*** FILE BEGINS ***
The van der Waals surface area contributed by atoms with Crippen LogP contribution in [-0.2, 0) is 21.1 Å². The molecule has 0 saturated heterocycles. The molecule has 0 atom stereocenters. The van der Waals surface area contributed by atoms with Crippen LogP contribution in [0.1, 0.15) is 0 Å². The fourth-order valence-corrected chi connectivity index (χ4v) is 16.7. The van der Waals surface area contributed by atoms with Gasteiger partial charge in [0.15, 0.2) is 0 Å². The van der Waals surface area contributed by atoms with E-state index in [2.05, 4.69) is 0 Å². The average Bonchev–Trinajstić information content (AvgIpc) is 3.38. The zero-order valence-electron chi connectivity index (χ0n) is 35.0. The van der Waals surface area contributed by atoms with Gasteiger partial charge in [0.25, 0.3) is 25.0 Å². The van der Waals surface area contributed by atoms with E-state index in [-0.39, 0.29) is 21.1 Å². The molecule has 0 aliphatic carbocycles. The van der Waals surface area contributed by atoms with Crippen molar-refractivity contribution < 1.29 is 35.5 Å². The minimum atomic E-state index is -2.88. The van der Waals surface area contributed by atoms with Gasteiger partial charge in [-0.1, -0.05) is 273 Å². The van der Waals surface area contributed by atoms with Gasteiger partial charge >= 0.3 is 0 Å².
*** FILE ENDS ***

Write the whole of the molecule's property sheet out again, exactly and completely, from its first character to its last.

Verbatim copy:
The van der Waals surface area contributed by atoms with Crippen LogP contribution in [-0.2, 0) is 21.1 Å². The molecule has 0 saturated heterocycles. The molecule has 0 atom stereocenters. The van der Waals surface area contributed by atoms with Crippen LogP contribution in [0.1, 0.15) is 0 Å². The fourth-order valence-corrected chi connectivity index (χ4v) is 16.7. The van der Waals surface area contributed by atoms with Gasteiger partial charge in [0.15, 0.2) is 0 Å². The van der Waals surface area contributed by atoms with E-state index in [2.05, 4.69) is 0 Å². The average Bonchev–Trinajstić information content (AvgIpc) is 3.38. The zero-order valence-electron chi connectivity index (χ0n) is 35.0. The van der Waals surface area contributed by atoms with Gasteiger partial charge in [0.25, 0.3) is 25.0 Å². The van der Waals surface area contributed by atoms with E-state index in [-0.39, 0.29) is 21.1 Å². The molecule has 0 aliphatic carbocycles. The van der Waals surface area contributed by atoms with Crippen molar-refractivity contribution < 1.29 is 35.5 Å². The minimum atomic E-state index is -2.88. The van der Waals surface area contributed by atoms with Gasteiger partial charge in [-0.1, -0.05) is 273 Å². The van der Waals surface area contributed by atoms with Gasteiger partial charge >= 0.3 is 0 Å².